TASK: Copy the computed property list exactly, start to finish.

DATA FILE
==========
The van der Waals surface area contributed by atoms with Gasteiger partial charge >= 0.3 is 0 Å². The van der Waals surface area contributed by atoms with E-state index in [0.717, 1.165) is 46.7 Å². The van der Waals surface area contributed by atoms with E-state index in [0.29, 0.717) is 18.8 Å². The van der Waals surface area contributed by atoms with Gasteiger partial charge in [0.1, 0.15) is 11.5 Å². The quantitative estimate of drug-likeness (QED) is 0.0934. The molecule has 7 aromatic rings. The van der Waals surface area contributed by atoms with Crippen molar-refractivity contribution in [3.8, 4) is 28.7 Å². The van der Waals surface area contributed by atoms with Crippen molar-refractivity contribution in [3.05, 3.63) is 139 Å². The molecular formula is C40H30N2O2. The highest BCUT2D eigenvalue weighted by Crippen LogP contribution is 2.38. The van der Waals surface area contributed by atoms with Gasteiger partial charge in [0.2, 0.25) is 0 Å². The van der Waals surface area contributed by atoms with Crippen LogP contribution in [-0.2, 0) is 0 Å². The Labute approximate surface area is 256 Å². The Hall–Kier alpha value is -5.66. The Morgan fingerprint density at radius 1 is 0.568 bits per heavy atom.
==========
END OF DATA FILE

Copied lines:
The van der Waals surface area contributed by atoms with Gasteiger partial charge >= 0.3 is 0 Å². The van der Waals surface area contributed by atoms with E-state index in [0.717, 1.165) is 46.7 Å². The van der Waals surface area contributed by atoms with E-state index in [0.29, 0.717) is 18.8 Å². The van der Waals surface area contributed by atoms with Gasteiger partial charge in [0.1, 0.15) is 11.5 Å². The quantitative estimate of drug-likeness (QED) is 0.0934. The molecule has 7 aromatic rings. The van der Waals surface area contributed by atoms with Crippen molar-refractivity contribution in [3.8, 4) is 28.7 Å². The van der Waals surface area contributed by atoms with Crippen molar-refractivity contribution in [3.05, 3.63) is 139 Å². The molecular formula is C40H30N2O2. The highest BCUT2D eigenvalue weighted by Crippen LogP contribution is 2.38. The van der Waals surface area contributed by atoms with Gasteiger partial charge in [0.2, 0.25) is 0 Å². The van der Waals surface area contributed by atoms with Crippen LogP contribution in [-0.2, 0) is 0 Å². The Labute approximate surface area is 256 Å². The Hall–Kier alpha value is -5.66. The Morgan fingerprint density at radius 1 is 0.568 bits per heavy atom.